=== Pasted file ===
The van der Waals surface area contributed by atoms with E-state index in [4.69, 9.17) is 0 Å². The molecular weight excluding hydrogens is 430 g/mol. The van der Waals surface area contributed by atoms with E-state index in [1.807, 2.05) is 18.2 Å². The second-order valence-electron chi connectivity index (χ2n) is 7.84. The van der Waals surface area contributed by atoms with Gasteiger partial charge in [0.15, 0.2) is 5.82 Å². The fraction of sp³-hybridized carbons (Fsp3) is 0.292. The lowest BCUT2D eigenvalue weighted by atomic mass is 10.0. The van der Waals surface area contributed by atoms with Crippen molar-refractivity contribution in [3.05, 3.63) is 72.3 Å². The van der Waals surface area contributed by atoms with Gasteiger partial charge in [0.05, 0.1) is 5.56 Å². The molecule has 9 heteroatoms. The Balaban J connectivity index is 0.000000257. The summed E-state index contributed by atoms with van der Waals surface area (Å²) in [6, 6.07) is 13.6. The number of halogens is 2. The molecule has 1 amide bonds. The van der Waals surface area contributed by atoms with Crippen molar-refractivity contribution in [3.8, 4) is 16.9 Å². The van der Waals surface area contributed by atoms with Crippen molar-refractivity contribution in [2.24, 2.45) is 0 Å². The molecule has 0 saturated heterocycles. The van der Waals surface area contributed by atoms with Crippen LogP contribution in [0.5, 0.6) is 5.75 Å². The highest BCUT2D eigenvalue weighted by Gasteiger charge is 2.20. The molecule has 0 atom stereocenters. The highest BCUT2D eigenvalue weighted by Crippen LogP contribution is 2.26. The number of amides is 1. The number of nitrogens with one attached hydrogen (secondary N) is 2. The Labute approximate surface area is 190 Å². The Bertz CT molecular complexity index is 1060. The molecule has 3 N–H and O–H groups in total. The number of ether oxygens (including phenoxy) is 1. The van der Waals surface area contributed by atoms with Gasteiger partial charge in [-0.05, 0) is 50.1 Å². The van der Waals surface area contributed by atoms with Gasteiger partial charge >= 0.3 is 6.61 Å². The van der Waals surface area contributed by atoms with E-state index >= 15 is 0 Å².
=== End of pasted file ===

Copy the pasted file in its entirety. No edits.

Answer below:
The van der Waals surface area contributed by atoms with E-state index in [4.69, 9.17) is 0 Å². The molecular weight excluding hydrogens is 430 g/mol. The van der Waals surface area contributed by atoms with E-state index in [1.807, 2.05) is 18.2 Å². The second-order valence-electron chi connectivity index (χ2n) is 7.84. The van der Waals surface area contributed by atoms with Gasteiger partial charge in [0.15, 0.2) is 5.82 Å². The fraction of sp³-hybridized carbons (Fsp3) is 0.292. The lowest BCUT2D eigenvalue weighted by atomic mass is 10.0. The van der Waals surface area contributed by atoms with Crippen molar-refractivity contribution in [3.05, 3.63) is 72.3 Å². The van der Waals surface area contributed by atoms with Gasteiger partial charge in [0.05, 0.1) is 5.56 Å². The molecule has 9 heteroatoms. The Balaban J connectivity index is 0.000000257. The summed E-state index contributed by atoms with van der Waals surface area (Å²) in [6, 6.07) is 13.6. The number of halogens is 2. The molecule has 1 amide bonds. The van der Waals surface area contributed by atoms with Crippen molar-refractivity contribution in [3.8, 4) is 16.9 Å². The van der Waals surface area contributed by atoms with Crippen molar-refractivity contribution in [2.24, 2.45) is 0 Å². The molecule has 0 saturated heterocycles. The van der Waals surface area contributed by atoms with Crippen LogP contribution in [0.5, 0.6) is 5.75 Å². The highest BCUT2D eigenvalue weighted by Gasteiger charge is 2.20. The molecule has 0 atom stereocenters. The highest BCUT2D eigenvalue weighted by Crippen LogP contribution is 2.26. The number of amides is 1. The number of nitrogens with one attached hydrogen (secondary N) is 2. The Labute approximate surface area is 190 Å². The Bertz CT molecular complexity index is 1060. The molecule has 3 N–H and O–H groups in total. The number of ether oxygens (including phenoxy) is 1. The van der Waals surface area contributed by atoms with Gasteiger partial charge in [-0.05, 0) is 50.1 Å². The van der Waals surface area contributed by atoms with Gasteiger partial charge >= 0.3 is 6.61 Å². The van der Waals surface area contributed by atoms with E-state index >= 15 is 0 Å².